As my friend the hon. Member for Glasgow South mentioned earlier, our engineering prowess was also critical to supporting Britain’s war effort during the first world war. Springburn’s railway works gave themselves over to the production of munitions for the duration of the war. Throughout this period, they were responsible for producing war material such as the first tanks and aircraft. The works also produced the first modern artificial limbs for wounded servicemen.

The directors of the North British Locomotive Company even offered their headquarters building to the Red Cross, as existing hospitals were insufficient to cope with the war wounded. It opened on Christmas eve 1914. Wounded troops would be transported directly from the southern channel ports to the hospital on specially converted ambulance trains. By the end of the war, a total of 8,211 servicemen had been treated.

Nearby Stobhill Hospital, the place where I first entered a more peaceful world some 75 years later, was also requisitioned by the Royal Army Medical Corps in 1914 and more than 1,000 patients were cared for there at any given time until the return of the hospital to civilian use in 1920. As an Army reservist, I have the sacrifice that my city made during the first world war impressed on me every year when I attend the Remembrance Day service in George Square. The stark enormity of the statement on the city’s cenotaph, that Glasgow raised over 200,000 troops—a fifth of its population—with 18,000 of that number losing their lives and a further 35,000 injured, never fails to move me with the sheer scale of the carnage that afflicted working people a century ago.

My constituency of Glasgow North East was created at the 2005 general election by the amalgamation of the Glasgow Springburn and Glasgow Maryhill seats. Both areas have previously enjoyed excellent representation from exemplary parliamentarians. Although my seat was once described as a Labour citadel, there were even two Conservative Members in the interwar period, though that was thankfully a brief dalliance. The metaphorically and physically towering legacy of my antecedents was brought into sharp focus when I recently had the opportunity to venture into the Speaker’s House and was confronted by a 14-foot-high oil painting of Lord Martin of Springburn and Port Dundas. If there was ever a more effective device to make his successors feel simultaneously inspired and inadequate I have yet to find one.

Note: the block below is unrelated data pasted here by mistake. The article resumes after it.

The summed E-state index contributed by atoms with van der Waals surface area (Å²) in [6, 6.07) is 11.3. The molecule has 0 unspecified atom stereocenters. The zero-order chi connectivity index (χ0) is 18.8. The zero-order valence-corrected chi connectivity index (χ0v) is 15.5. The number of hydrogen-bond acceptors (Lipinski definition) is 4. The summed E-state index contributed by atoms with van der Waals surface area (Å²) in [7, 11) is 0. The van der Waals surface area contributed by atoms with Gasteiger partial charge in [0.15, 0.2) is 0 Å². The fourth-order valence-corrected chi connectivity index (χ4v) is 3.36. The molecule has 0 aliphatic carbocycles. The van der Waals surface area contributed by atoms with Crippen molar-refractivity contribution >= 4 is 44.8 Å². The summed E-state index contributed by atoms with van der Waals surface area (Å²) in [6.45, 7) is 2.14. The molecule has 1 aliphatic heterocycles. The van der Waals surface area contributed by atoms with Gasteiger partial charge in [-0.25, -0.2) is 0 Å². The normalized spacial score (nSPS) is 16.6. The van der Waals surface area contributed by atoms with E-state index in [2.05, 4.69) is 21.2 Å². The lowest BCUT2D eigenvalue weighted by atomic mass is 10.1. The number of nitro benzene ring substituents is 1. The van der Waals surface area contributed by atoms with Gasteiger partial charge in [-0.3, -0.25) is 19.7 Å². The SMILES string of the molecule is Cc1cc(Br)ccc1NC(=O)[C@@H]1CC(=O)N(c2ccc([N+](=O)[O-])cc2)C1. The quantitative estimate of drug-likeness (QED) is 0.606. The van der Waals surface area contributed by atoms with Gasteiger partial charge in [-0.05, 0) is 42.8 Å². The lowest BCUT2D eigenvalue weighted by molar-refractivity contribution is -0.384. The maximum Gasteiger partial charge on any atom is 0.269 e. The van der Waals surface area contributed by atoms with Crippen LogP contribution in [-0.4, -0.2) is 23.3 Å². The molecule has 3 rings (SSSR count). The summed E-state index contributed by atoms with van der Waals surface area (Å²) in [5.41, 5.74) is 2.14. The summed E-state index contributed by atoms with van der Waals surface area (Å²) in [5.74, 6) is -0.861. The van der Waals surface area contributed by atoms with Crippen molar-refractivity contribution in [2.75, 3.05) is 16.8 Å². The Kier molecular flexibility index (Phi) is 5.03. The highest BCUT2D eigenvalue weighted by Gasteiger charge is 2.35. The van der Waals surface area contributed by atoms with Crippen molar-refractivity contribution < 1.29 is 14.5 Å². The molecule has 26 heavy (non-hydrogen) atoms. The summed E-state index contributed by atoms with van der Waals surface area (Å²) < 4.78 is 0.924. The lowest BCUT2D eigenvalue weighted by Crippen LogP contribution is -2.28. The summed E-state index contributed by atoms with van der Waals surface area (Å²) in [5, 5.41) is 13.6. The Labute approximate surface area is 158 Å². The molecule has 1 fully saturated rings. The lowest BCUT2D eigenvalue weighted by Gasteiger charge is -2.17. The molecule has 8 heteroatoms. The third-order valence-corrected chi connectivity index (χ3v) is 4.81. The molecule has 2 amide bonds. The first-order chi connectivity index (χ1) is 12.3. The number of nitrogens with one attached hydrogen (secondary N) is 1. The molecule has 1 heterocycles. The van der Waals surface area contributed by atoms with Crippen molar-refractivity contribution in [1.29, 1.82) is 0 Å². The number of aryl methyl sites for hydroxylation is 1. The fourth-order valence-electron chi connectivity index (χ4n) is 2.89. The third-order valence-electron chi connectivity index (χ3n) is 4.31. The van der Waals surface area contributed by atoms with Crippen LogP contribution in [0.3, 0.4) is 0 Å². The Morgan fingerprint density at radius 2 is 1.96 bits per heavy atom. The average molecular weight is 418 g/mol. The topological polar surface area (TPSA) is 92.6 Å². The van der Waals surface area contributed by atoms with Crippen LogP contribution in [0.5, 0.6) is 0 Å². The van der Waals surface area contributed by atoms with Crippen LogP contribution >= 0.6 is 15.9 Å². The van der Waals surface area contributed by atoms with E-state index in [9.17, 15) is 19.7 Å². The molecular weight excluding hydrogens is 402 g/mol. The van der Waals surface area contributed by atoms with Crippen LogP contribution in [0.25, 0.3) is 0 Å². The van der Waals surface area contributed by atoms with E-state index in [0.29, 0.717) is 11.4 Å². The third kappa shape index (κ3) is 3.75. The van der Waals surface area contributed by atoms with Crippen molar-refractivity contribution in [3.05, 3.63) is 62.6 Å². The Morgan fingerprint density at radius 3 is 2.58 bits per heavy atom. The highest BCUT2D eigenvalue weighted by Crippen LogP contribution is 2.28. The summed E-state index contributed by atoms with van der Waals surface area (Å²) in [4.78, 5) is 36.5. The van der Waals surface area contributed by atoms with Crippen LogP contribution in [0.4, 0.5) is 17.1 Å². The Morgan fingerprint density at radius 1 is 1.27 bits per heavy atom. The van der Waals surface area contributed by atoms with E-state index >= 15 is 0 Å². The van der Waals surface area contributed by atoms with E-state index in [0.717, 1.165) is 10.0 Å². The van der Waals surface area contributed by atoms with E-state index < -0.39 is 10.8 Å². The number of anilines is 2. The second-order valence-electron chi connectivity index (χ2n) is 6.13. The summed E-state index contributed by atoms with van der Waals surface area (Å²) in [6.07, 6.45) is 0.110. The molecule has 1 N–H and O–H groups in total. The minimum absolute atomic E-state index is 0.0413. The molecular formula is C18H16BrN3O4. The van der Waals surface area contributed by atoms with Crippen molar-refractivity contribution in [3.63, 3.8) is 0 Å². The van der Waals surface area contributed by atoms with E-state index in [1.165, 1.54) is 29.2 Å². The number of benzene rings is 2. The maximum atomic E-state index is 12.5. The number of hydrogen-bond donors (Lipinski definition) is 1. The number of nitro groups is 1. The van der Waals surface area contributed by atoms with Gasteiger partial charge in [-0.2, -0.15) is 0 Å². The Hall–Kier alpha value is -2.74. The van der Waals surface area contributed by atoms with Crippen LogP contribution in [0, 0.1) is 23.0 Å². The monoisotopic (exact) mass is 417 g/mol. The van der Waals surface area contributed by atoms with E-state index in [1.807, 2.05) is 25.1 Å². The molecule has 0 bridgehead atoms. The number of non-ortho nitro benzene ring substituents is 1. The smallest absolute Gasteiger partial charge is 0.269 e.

Michael Martin succeeded Dick Buchanan as the MP for Springburn from 1979 to 2009, which of course culminated in his election as Speaker of the House of Commons from 2000 onwards. His parliamentary career, spanning seven consecutive general elections, was selflessly committed to the service of others and epitomises the opportunity that the Labour movement has offered for the advancement of working-class people over the last century. He rose from being a Springburn sheet metal worker and shop steward to become the Speaker of this House. I was particularly gratified to meet Lord Martin just last week, and he told me of his delight that his seat was now back in “safe hands”, as he put it.

My first ever experience of party political campaigning was in the Glasgow North East by-election of 2009, after a telephone call from Gordon Brown’s wife Sarah drew me from my exam revision to help William Bain hold the seat for Labour. As someone who was also born and raised in the local area—we were both the first members of our respective families to benefit from a university education—William proved to be a dedicated, industrious and committed champion for our city and its communities during his time in the House, speaking vociferously in opposition to the coalition Government’s vicious and self- defeating austerity policies during his tenure as shadow Scotland Office Minister.

Before I had the opportunity to meet my immediate predecessor, Anne McLaughlin, I watched her maiden speech with great interest when she delivered it almost two years ago to the day, in July 2015. I was particularly impressed by her yearning passion for improving the lives of her constituents and restoring civic pride to our communities—a passion that I share deeply. Anne cited the example of the project to restore the historic Springburn winter gardens, the largest glasshouse in Scotland, as a totemic symbol of our mission to continue regenerating a community that is still contending with the challenge of urban dereliction. As one of the founders of the project, I was personally delighted that Anne made such a generous endorsement of our efforts in her maiden speech. I would also like to thank her for the friendly and good-natured election campaign we conducted in June and I look forward to working together in areas of mutual interest in the future.